Dutch-born Siert Bruins was accused of murdering Dutch resistance fighter in 1944, but walks free due to loss of evidence.
A German court on Wednesday halted proceedings against a 92-year-old former SS officer accused of the murder of a Dutch resistance fighter nearly seven decades ago.
In a case underlining the difficulty of trying elderly defendants for crimes of the Third Reich after so much time has passed, Dutch-born Siert Bruins, a German national, had been in the dock since September.
Presiding judge Heike Hartmann-Garschagen ruled after four months of hearings that because crucial evidence had been lost since the killing and key testimony was unavailable, it had been impossible to convict Bruins of murder.
She determined that the evidence presented at the trial pointed to manslaughter, a crime which unlike murder is covered by a statute of limitations.
"We would have liked to ask witnesses questions," Hartmann-Garschagen said. "The court only had the evidence to hand that was available 69 years ago."
The ruling falls short of a formal acquittal but means that Bruins can leave court a free man.
Chief prosecutor Andreas Bendel however told AFP his team would consider filing an appeal.
Bruins was accused, together with another former member of the SS who has since died, of the murder of Dutch resistance fighter Aldert Klaas Dijkema in September 1944.
Prosecutors said Bruins or his accomplice shot Dijkema four times in the back after the resistance fighter was taken prisoner on a farm in the Netherlands.
They said that although it could not be proved that Bruins had pulled the trigger, he had made the murder possible and must be held responsible.
Bruins' defense team called Monday for a not-guilty verdict, pleading his innocence and arguing that the trial was unfair because the state had failed to produce any witnesses. They called the testimony from previous proceedings against Bruins contradictory.
Prosecutors in December demanded life imprisonment.
The nonagenarian, who lives in Breckerfeld in the west of Germany, was among about 30,000 Dutch citizens who collaborated with the Nazis during the occupation of the Netherlands.
Bruins was deployed in the northeastern Dutch city of Delfzijl, and the killing took place as the war in Europe was drawing to a close and the Allies were already sweeping across the Netherlands. He testified during the trial about joining the SS and going underground in Germany after the war under an alias. But he did not address the charges against him directly, leaving his lawyer to deny any direct involvement in Dijkema's death.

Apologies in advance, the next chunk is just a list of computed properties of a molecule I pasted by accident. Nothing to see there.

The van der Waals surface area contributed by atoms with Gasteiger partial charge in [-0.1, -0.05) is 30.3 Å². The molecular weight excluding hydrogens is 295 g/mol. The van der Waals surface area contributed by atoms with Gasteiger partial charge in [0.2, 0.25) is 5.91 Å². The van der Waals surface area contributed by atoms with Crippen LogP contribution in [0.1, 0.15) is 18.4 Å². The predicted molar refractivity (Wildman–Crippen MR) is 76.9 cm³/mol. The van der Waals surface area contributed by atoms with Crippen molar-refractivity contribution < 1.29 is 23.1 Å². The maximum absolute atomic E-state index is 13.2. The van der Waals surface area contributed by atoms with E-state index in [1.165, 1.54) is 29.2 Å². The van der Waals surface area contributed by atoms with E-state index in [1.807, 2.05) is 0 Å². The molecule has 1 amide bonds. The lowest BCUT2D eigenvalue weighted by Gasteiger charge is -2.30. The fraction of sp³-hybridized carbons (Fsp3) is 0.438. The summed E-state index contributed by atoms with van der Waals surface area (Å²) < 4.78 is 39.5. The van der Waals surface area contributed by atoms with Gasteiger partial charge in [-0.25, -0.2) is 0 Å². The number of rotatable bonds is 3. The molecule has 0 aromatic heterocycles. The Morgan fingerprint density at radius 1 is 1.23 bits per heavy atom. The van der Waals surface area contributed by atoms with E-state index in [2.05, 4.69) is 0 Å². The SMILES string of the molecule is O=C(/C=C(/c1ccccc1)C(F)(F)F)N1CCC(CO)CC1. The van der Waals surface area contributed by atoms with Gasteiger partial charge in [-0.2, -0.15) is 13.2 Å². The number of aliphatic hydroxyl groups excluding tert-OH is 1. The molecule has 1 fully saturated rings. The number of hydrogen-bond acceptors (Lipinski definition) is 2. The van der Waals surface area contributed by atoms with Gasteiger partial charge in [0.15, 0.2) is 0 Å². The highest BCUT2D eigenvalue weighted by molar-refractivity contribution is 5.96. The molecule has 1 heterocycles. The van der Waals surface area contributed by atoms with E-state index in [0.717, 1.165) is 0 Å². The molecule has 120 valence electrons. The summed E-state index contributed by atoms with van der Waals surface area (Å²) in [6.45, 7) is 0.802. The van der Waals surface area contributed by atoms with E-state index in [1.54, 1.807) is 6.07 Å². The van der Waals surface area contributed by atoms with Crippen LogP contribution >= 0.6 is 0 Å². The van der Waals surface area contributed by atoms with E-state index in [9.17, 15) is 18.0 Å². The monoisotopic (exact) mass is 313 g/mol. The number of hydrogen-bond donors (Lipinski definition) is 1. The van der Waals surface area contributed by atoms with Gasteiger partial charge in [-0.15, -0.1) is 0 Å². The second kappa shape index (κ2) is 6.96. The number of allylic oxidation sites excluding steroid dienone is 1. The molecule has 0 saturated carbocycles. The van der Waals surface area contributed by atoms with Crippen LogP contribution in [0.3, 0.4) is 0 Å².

He had previously said in a television interview that although he was present at the shooting, it was his accomplice who pulled the trigger.
He obtained German citizenship via a Fuehrer's Decree in May 1943 which conferred German nationality on all foreigners who worked for the Nazis.
Bruins was sentenced to death in his absence by the Netherlands in April 1949 for participating in three shootings, including that of Dijkema. The sentence was subsequently commuted to life in prison.
He fled to Germany from where he escaped a Dutch extradition order in 1978 because Germany does not hand over its own nationals, but was detained and sentenced by the German authorities in a different case.
In February 1980, he was handed a seven-year prison term in Germany for complicity in the murder of two Jewish brothers in Delfzijl in April 1945.
Another former SS officer, Heinrich Boere, was sentenced to life in March 2010 for the murder of three Dutch civilians and died in December in a prison hospital.
Since the Nuremberg Trials in 1945-1946, around 106,000 German or Nazi soldiers have been accused of war crimes. About 13,000 have been found guilty and around half sentenced, according to the authority charged with investigating Nazi crimes.